Editor's Rating

This album sees The Warlocks at their very best, taking bits of everything they have learnt and polishing it to a dazzling gleam. Not many bands are this good, for this long, The Warlocks are better. Easily a contender for album of the year.

9

Los Angeles’ The Warlocks are back with no less than their tenth studio album The Chain, which was released on Los Angeles based label Cleopatra Records on Friday. Describing it as “creamy, dreamy, glass breaking-style storytelling,” frontman Bobby Hecksher sets the scene for what is to come.  

The Chain was recorded by The Warlocks over the course of a few weeks and co-produced by Hecksher and Rob Campanella at Campanella’s Figment Studios in Lake Hollywood and in it The Warlocks examine life and the USA justice system. “We’re telling a story this time,” Hecksher explains about the album’s ripped-from-the-headlines concept, which he explains had been percolating for a few years before it suddenly came to him with the delirious intensity of a fever-soaked dream, like that “out-of-body experience you get at a show when you’re drenched in sweat and suddenly feel so alive.” That concept, Hecksher affirms, is based around “a Bonnie and Clyde-ish twenty-something couple who rob a bank but get caught and then are cast down the bottomless pit of our justice system. The main characters, Rocky and Diamond, come from different means and thus have very different outcomes. It’s a loose collection of ‘you got f*cked and swept under the rug’ type feelings revealed amid happy songs about their relationship, provided as a kind of relief.”

Opening with ‘Dear Son’ they waste no time in marking their territory, the layered guitars mask hazy vocals which soothe. The Warlocks have mastered the rock n roll ballad, this being another prime example of that talent. ‘The Robbery’ is a tripped out instrumental that would work well in any movie, with its driving beat and psychedelic progressions. After that interlude ‘Mr. Boogie Man’ has a haunting countenance that lingers long after it has passed and ‘Double Life’ continues in a similar vein, with Western-esq guitar riffs thrown in for good measure; they make for a stunning double header that warrants repeat listens. In contract ‘We Don’t Need Money’ and ‘You Stooge You’ up the intensity with lashings of fuzz, intrinsically layered guitars and an ever driving, almost motorik beat that underpins the seeming chaos.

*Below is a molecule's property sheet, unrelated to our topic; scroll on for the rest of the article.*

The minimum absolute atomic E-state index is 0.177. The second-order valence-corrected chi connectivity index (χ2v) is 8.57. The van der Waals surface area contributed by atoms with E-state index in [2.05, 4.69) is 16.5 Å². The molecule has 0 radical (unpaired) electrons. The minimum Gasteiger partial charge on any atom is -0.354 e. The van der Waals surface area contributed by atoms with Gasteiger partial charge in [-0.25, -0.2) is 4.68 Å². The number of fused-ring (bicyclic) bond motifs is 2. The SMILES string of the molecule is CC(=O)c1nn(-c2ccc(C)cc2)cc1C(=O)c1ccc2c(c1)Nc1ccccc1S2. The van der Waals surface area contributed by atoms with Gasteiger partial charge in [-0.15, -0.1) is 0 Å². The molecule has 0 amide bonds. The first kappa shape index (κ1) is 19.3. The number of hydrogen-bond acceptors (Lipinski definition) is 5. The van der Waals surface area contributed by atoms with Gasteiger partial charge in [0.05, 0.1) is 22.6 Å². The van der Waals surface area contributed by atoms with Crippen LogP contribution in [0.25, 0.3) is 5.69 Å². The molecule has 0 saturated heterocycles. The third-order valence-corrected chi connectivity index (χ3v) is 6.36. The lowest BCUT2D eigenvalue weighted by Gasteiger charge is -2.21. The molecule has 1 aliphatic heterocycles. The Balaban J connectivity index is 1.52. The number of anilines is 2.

‘Sucking Out Your Soul’ features chant like vocals that create a natural rhythm and when the rest of the elements added, this track has the wow factor. Only The Warlocks can produce this kind of genius and make it sound effortless. ‘Have Mercy on Me’ and ‘Feel No Pain/You Hurt Me’ show the bands softer, delicate side with heartfelt lyrics and intricate details that can be heard absent the heavy guitars. Some bands wouldn’t be able to pull off this vast difference in styles, but The Warlocks skill and musical mastery allows it without query. Concluding ‘I’m Not Good Enough/Party Like We Used To’ ties the album up with a combination of a bit everything that has preceded and is the perfect end.

This album sees The Warlocks at their very best, taking bits of everything they have learnt and polishing it to a dazzling gleam. Not many bands are this good, for this long, The Warlocks are better. Easily a contender for album of the year.

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